Phew! The past two weeks have been a blur. Transitioning from training to our permanent site has been no small thing-o! Let me do my best to fill you in…
Leaving on a Jet Plane- Getting to the Southeast
Two weeks ago, 16 newly minted PCVs were about to take the long journey from training down to the southeast of Liberia. Over the past few months, it was interesting hearing the current volunteers (LR-6) talk about the southeast like some far off exotic land, considering the small size of Liberia. But it does feel a little different down here. And we do feel more isolated. Assuming good road conditions, we’re a two day drive from headquarters in Monrovia, the Peace Corps medical staff, and many of our friends in this country. And that is intimidating. The running rumor is that they only put strong volunteers in the southeast, which I will take as a compliment. Note: it seems the only people spreading that rumor are the southeast volunteers :0)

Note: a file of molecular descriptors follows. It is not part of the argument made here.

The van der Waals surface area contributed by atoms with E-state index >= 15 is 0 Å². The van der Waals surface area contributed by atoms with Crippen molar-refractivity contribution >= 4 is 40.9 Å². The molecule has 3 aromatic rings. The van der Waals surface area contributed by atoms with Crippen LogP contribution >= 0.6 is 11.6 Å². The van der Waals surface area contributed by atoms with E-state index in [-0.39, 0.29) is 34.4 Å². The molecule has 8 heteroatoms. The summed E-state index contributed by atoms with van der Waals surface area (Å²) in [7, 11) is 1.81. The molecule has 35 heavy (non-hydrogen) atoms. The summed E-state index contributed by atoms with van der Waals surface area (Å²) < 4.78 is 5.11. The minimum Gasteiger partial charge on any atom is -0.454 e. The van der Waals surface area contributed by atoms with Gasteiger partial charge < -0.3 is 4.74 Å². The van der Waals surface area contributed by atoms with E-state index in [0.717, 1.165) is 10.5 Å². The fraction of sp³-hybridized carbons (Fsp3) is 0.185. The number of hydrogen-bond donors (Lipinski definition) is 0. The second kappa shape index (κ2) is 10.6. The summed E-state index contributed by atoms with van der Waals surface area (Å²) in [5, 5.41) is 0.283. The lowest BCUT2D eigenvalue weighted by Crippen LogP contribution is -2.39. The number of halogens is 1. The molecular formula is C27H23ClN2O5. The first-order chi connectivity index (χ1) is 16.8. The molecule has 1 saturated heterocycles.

So, as PST came to a close, off we went. Six volunteers drew the short straw and loaded up in the Peace Corps cars on Saturday to drive. The rest of us were able to fly out of Monrovia early Monday morning. This meant we had a few extra days of showers, current (electricity), ice cream, and fish tacos on the beach. All things I am missing dearly at the moment, by the way.
The flight was short (about 45 minutes) and wonderful. What an awesome opportunity we were given, to fly together over such a beautiful country- so low you could see towns, and jungle, and people fishing in rivers. And what an awesome opportunity to avoid the two day muddy/ bumpy road trip! The plane was tiny, which was a new experience for me. I was surprised when we got to the airport and were each weighed, along with our luggage, before we were able to get on the plane. I briefly regretted the extravagant dinner from the night before in Monrovia while standing on that giant scale :0P but getting comfortable being uncomfortable is an unofficial Peace Corps motto here, so we took a deep breath and rolled with it.